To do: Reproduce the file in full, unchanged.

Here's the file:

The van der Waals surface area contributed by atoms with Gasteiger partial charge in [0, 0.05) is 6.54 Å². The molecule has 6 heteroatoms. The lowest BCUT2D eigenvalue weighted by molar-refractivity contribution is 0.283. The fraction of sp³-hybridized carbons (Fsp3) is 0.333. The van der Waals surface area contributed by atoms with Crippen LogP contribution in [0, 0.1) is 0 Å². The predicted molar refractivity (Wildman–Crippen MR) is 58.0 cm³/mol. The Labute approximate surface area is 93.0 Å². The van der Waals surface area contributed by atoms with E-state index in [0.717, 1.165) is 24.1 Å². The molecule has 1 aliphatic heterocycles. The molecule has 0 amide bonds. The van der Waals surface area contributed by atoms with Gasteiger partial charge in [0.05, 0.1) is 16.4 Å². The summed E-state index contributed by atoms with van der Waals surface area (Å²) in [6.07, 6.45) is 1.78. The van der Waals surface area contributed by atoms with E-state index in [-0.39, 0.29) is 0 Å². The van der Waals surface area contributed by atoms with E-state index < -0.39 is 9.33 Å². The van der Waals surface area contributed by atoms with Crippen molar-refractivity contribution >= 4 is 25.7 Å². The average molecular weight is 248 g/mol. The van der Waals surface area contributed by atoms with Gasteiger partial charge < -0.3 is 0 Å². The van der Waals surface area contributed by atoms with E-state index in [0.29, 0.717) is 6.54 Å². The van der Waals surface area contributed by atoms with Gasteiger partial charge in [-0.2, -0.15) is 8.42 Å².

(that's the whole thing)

The van der Waals surface area contributed by atoms with Gasteiger partial charge in [0, 0.05) is 6.54 Å². The molecule has 6 heteroatoms. The lowest BCUT2D eigenvalue weighted by molar-refractivity contribution is 0.283. The fraction of sp³-hybridized carbons (Fsp3) is 0.333. The van der Waals surface area contributed by atoms with Crippen LogP contribution in [0, 0.1) is 0 Å². The predicted molar refractivity (Wildman–Crippen MR) is 58.0 cm³/mol. The Labute approximate surface area is 93.0 Å². The van der Waals surface area contributed by atoms with E-state index in [0.717, 1.165) is 24.1 Å². The molecule has 1 aliphatic heterocycles. The molecule has 0 amide bonds. The van der Waals surface area contributed by atoms with Gasteiger partial charge in [0.05, 0.1) is 16.4 Å². The summed E-state index contributed by atoms with van der Waals surface area (Å²) in [6.07, 6.45) is 1.78. The van der Waals surface area contributed by atoms with E-state index in [-0.39, 0.29) is 0 Å². The van der Waals surface area contributed by atoms with E-state index < -0.39 is 9.33 Å². The van der Waals surface area contributed by atoms with Crippen molar-refractivity contribution >= 4 is 25.7 Å². The average molecular weight is 248 g/mol. The van der Waals surface area contributed by atoms with Gasteiger partial charge < -0.3 is 0 Å². The van der Waals surface area contributed by atoms with E-state index in [0.29, 0.717) is 6.54 Å². The van der Waals surface area contributed by atoms with Gasteiger partial charge in [-0.2, -0.15) is 8.42 Å².